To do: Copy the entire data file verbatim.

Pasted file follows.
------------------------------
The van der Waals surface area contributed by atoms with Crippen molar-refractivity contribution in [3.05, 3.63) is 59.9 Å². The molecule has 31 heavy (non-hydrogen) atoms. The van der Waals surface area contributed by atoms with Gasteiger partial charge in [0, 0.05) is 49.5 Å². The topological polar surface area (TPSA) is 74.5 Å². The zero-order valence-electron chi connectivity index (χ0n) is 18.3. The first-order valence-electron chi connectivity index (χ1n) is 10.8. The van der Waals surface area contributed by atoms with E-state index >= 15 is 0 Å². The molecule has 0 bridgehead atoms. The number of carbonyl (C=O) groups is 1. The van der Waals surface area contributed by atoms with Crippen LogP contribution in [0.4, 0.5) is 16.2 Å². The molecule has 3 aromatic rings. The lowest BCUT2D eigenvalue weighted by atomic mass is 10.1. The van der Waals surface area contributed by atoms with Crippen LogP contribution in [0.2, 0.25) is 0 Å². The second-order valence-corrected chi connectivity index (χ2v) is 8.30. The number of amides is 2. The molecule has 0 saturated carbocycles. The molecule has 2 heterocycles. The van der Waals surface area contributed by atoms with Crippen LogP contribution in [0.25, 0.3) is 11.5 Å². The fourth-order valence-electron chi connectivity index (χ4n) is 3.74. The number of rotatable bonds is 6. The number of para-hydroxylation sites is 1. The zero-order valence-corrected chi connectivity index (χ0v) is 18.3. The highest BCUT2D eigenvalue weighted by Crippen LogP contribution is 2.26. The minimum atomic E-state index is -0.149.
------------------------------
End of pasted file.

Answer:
The van der Waals surface area contributed by atoms with Crippen molar-refractivity contribution in [3.05, 3.63) is 59.9 Å². The molecule has 31 heavy (non-hydrogen) atoms. The van der Waals surface area contributed by atoms with Gasteiger partial charge in [0, 0.05) is 49.5 Å². The topological polar surface area (TPSA) is 74.5 Å². The zero-order valence-electron chi connectivity index (χ0n) is 18.3. The first-order valence-electron chi connectivity index (χ1n) is 10.8. The van der Waals surface area contributed by atoms with E-state index >= 15 is 0 Å². The molecule has 0 bridgehead atoms. The number of carbonyl (C=O) groups is 1. The van der Waals surface area contributed by atoms with Crippen LogP contribution in [0.4, 0.5) is 16.2 Å². The molecule has 3 aromatic rings. The lowest BCUT2D eigenvalue weighted by atomic mass is 10.1. The van der Waals surface area contributed by atoms with Crippen LogP contribution in [0.2, 0.25) is 0 Å². The second-order valence-corrected chi connectivity index (χ2v) is 8.30. The number of amides is 2. The molecule has 0 saturated carbocycles. The molecule has 2 heterocycles. The van der Waals surface area contributed by atoms with Crippen LogP contribution in [0.25, 0.3) is 11.5 Å². The fourth-order valence-electron chi connectivity index (χ4n) is 3.74. The number of rotatable bonds is 6. The number of para-hydroxylation sites is 1. The zero-order valence-corrected chi connectivity index (χ0v) is 18.3. The highest BCUT2D eigenvalue weighted by Crippen LogP contribution is 2.26. The minimum atomic E-state index is -0.149.